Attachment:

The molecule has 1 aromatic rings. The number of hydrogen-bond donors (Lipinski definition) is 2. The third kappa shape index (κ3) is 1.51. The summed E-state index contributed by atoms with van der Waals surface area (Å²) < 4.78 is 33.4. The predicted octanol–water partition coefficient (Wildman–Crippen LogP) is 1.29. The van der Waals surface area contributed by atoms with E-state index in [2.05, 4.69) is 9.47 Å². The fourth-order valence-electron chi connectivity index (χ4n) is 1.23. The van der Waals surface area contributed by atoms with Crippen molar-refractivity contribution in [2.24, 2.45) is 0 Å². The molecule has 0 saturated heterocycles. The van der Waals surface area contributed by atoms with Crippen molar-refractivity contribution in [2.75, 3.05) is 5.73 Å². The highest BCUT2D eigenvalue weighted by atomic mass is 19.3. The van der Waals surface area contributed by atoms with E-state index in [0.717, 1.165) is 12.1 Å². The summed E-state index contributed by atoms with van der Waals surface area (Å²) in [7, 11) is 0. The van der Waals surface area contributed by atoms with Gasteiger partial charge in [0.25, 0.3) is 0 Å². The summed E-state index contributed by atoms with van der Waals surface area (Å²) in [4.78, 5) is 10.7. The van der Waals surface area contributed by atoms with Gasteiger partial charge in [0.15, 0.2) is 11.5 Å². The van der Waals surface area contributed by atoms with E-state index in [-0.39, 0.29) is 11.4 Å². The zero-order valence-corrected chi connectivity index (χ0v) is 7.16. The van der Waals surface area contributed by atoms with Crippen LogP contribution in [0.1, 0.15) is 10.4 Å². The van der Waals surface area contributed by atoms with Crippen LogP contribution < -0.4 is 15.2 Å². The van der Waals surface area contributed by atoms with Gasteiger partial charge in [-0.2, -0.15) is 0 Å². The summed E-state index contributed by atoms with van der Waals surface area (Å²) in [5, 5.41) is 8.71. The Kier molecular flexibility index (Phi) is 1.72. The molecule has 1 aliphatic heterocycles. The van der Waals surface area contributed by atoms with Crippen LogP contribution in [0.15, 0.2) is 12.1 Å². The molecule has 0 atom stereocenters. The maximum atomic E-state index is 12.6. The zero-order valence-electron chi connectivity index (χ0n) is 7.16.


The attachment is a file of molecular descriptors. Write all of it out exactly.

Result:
The molecule has 1 aromatic rings. The number of hydrogen-bond donors (Lipinski definition) is 2. The third kappa shape index (κ3) is 1.51. The summed E-state index contributed by atoms with van der Waals surface area (Å²) < 4.78 is 33.4. The predicted octanol–water partition coefficient (Wildman–Crippen LogP) is 1.29. The van der Waals surface area contributed by atoms with E-state index in [2.05, 4.69) is 9.47 Å². The fourth-order valence-electron chi connectivity index (χ4n) is 1.23. The van der Waals surface area contributed by atoms with Crippen molar-refractivity contribution in [2.24, 2.45) is 0 Å². The molecule has 0 saturated heterocycles. The van der Waals surface area contributed by atoms with Crippen molar-refractivity contribution in [2.75, 3.05) is 5.73 Å². The highest BCUT2D eigenvalue weighted by atomic mass is 19.3. The van der Waals surface area contributed by atoms with E-state index in [0.717, 1.165) is 12.1 Å². The summed E-state index contributed by atoms with van der Waals surface area (Å²) in [7, 11) is 0. The van der Waals surface area contributed by atoms with Gasteiger partial charge in [0.25, 0.3) is 0 Å². The summed E-state index contributed by atoms with van der Waals surface area (Å²) in [4.78, 5) is 10.7. The van der Waals surface area contributed by atoms with Gasteiger partial charge in [0.15, 0.2) is 11.5 Å². The van der Waals surface area contributed by atoms with E-state index in [-0.39, 0.29) is 11.4 Å². The zero-order valence-corrected chi connectivity index (χ0v) is 7.16. The van der Waals surface area contributed by atoms with Crippen LogP contribution in [0.1, 0.15) is 10.4 Å². The van der Waals surface area contributed by atoms with Crippen LogP contribution < -0.4 is 15.2 Å². The van der Waals surface area contributed by atoms with Gasteiger partial charge in [-0.2, -0.15) is 0 Å². The summed E-state index contributed by atoms with van der Waals surface area (Å²) in [5, 5.41) is 8.71. The Kier molecular flexibility index (Phi) is 1.72. The molecule has 1 aliphatic heterocycles. The van der Waals surface area contributed by atoms with Crippen LogP contribution in [0.15, 0.2) is 12.1 Å². The molecule has 0 atom stereocenters. The maximum atomic E-state index is 12.6. The zero-order valence-electron chi connectivity index (χ0n) is 7.16.